William Kamkwamba’s own story of his efforts to bring reliable electrical power to his impoverished African village makes fascinating reading, especially for mechanically-minded middle-graders.
The Boy Who Harnessed the Wind (Young Reader edition) by William Kamkwamba and Bryan Mealer. Dial, 2015. 292 pages
My name is William Kamkwamba, and to understand the story I’m about to tell, you must first understand the country that raised me. This would be Malawi, a small country located in southwestern Africa, and a village of about ten houses made from mud bricks. William describes his home in loving detail, but even more interesting is the worldview that surrounded him. Superstition blended with practical necessity and well-constructed cons by self-proclaimed witch doctors. As a young boy William fell prey to some of these, but fortunately for him, his father was a Christian. “Respect the wizards,” Papa advised, “But remember, William, with God on your side, they have no power against you.”
Though free from the wizards, William and his neighbors were still prey to poverty, and the most harrowing chapters of this book deal with the devastating drought and famine of the mid-nineties, during which many of his neighbors died. Even after the danger was past, William’s family had no money for school fees, and his lively brain thirsted for a project. Fortunately again, a small library had opened in the local primary school, consisting of books donated by the American government. Here William discovered his passion for science, especially electrical engineering. He discovered that electricity could be generated by wind or water power. His village had no shortage of wind. What if he could build a windmill?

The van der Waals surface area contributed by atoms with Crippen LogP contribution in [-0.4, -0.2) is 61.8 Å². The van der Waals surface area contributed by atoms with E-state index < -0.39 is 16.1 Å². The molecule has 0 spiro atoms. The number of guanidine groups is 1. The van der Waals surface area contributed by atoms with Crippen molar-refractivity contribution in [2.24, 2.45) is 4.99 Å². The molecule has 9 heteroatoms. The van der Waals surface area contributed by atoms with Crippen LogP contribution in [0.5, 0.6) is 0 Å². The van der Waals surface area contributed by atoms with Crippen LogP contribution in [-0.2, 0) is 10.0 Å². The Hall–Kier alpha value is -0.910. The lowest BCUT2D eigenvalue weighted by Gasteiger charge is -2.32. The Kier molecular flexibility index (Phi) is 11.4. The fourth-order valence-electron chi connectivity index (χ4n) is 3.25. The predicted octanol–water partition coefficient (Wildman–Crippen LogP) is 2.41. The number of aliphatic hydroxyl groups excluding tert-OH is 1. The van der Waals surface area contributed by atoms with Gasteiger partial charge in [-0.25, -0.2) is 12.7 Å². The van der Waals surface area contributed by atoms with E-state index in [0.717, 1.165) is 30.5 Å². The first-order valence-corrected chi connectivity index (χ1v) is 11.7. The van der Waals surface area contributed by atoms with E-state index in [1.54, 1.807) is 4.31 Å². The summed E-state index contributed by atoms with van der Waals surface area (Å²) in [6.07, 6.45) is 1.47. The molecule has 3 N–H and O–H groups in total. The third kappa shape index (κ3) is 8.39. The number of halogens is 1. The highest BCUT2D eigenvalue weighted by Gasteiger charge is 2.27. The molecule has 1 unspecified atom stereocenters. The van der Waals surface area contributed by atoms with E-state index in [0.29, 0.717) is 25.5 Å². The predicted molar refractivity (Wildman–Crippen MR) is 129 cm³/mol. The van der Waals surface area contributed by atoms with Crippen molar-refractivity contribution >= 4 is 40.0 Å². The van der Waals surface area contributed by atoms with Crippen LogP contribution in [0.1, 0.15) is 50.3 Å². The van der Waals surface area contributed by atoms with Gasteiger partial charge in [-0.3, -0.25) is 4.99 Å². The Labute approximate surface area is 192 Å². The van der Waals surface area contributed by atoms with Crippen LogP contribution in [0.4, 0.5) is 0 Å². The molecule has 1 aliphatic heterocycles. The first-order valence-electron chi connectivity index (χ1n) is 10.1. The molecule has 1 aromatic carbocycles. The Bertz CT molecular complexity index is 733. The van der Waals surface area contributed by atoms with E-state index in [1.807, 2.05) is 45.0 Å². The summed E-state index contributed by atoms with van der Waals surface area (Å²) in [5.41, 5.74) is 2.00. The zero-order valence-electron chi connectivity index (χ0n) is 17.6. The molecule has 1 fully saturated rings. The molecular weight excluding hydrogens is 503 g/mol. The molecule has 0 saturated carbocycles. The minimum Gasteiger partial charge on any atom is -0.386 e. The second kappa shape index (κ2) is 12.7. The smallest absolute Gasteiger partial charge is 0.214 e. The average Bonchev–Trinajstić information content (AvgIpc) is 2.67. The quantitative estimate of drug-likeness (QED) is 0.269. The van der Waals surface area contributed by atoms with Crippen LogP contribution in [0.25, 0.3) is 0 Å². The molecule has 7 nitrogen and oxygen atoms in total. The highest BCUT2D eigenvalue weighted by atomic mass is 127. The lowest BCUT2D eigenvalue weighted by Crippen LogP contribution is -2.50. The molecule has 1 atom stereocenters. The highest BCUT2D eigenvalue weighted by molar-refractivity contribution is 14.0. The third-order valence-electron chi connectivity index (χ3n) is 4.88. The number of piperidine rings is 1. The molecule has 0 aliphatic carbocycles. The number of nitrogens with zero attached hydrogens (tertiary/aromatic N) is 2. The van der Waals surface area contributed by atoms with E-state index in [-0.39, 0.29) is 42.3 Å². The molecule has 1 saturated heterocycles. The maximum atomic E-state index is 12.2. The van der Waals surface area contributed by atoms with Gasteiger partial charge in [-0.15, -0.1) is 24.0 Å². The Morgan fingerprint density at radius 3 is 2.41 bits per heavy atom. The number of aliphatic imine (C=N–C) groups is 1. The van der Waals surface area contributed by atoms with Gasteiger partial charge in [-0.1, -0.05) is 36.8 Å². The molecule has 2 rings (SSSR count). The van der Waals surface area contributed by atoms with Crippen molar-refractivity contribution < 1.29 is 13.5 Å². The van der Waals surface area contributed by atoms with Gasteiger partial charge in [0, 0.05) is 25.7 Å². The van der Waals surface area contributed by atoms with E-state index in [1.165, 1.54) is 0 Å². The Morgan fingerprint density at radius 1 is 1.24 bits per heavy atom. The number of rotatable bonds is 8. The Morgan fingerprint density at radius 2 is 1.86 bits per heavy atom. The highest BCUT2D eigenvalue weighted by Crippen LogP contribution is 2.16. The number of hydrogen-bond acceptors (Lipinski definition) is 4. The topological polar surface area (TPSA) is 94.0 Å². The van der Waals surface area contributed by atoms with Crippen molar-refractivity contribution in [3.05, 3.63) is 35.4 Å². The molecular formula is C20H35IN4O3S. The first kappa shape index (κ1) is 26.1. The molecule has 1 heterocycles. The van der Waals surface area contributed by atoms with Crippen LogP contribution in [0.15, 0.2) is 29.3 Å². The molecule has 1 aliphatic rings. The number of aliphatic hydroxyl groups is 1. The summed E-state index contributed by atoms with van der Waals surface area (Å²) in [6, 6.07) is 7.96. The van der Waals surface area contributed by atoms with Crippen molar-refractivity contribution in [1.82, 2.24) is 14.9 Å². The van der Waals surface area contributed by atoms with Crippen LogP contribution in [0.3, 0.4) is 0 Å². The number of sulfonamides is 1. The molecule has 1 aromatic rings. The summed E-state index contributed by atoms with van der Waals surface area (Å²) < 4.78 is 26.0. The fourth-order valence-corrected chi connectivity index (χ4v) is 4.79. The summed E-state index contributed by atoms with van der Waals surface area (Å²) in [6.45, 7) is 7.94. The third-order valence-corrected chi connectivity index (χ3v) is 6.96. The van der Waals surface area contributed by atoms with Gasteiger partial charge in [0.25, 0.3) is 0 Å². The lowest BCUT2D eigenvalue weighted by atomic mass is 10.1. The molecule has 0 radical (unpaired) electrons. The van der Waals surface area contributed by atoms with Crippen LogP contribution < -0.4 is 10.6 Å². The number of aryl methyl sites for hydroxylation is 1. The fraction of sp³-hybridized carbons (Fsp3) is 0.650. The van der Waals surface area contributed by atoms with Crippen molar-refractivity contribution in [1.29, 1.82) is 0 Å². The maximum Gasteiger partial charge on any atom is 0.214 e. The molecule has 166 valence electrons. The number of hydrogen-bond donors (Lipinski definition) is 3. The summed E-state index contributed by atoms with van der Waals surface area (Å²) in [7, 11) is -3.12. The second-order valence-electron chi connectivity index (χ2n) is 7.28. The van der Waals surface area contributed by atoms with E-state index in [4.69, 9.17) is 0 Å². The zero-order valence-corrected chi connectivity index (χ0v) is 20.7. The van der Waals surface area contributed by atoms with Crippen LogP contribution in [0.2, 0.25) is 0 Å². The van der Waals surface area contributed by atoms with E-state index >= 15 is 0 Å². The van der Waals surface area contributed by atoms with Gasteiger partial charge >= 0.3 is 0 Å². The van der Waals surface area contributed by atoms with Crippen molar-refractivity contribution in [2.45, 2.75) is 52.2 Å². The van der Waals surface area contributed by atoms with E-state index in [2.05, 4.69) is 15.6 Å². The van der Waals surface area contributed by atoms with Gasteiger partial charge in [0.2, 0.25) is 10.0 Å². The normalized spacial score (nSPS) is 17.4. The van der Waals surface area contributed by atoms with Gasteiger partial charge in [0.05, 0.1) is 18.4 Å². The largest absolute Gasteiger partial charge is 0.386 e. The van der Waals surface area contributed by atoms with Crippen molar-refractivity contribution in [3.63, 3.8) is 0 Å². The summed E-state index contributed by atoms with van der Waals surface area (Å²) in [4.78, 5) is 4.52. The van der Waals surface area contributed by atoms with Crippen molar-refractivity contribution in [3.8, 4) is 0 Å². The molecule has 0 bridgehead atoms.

The narrative focuses on his self-motivated efforts to learn the theory and figure out the practice. Mechanically-minded readers will love this part: how trial and error, an old bicycle and an odd collection of parts from the junkyard led to eventual success. We know from the prologue that success occurred, but the way there included failures and potential disaster. William gives no clear declaration of his own faith and parents may want to screen out the numerous misuses of God’s name that pop up, especially in the second half. But William also gives praise to God for the blessings that came his way, with which he was able to bless others. This Young Reader edition, based on the original version for adults, is engaging and readable. It’s the kind of alternate-culture story that unified as well as enlightens—diversity at its best.
Cautions: Language (several instances of “Oh God,” and “by God”)
Overall Rating: 4.5 (out of 5)
Categories: Middle Grades, Nonfiction, Multicultural, Character Qualities, Life Issues